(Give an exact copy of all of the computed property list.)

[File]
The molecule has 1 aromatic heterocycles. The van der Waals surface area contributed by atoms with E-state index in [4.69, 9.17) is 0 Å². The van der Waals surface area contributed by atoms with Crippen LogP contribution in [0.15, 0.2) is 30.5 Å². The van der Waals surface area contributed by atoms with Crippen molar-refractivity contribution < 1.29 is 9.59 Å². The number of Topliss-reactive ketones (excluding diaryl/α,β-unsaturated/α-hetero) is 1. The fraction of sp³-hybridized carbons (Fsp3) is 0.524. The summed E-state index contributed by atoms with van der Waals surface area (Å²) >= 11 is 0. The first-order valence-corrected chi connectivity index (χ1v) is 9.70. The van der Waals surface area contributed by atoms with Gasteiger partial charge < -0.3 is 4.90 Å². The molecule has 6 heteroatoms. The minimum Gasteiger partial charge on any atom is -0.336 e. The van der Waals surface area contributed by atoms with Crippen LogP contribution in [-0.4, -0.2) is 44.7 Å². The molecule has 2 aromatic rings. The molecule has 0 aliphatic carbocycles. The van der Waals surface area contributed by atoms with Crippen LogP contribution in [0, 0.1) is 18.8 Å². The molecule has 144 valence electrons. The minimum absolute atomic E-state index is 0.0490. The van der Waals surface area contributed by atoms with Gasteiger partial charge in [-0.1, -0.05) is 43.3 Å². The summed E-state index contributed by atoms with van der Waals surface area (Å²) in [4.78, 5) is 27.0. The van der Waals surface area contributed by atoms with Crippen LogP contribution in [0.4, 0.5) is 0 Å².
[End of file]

The molecule has 1 aromatic heterocycles. The van der Waals surface area contributed by atoms with E-state index in [4.69, 9.17) is 0 Å². The van der Waals surface area contributed by atoms with Crippen LogP contribution in [0.15, 0.2) is 30.5 Å². The van der Waals surface area contributed by atoms with Crippen molar-refractivity contribution < 1.29 is 9.59 Å². The number of Topliss-reactive ketones (excluding diaryl/α,β-unsaturated/α-hetero) is 1. The fraction of sp³-hybridized carbons (Fsp3) is 0.524. The summed E-state index contributed by atoms with van der Waals surface area (Å²) >= 11 is 0. The first-order valence-corrected chi connectivity index (χ1v) is 9.70. The van der Waals surface area contributed by atoms with Gasteiger partial charge < -0.3 is 4.90 Å². The molecule has 6 heteroatoms. The minimum Gasteiger partial charge on any atom is -0.336 e. The van der Waals surface area contributed by atoms with Crippen LogP contribution in [-0.4, -0.2) is 44.7 Å². The molecule has 2 aromatic rings. The molecule has 0 aliphatic carbocycles. The van der Waals surface area contributed by atoms with Crippen LogP contribution in [0, 0.1) is 18.8 Å². The molecule has 144 valence electrons. The minimum absolute atomic E-state index is 0.0490. The van der Waals surface area contributed by atoms with Gasteiger partial charge in [-0.1, -0.05) is 43.3 Å². The summed E-state index contributed by atoms with van der Waals surface area (Å²) in [4.78, 5) is 27.0. The van der Waals surface area contributed by atoms with Crippen LogP contribution in [0.4, 0.5) is 0 Å².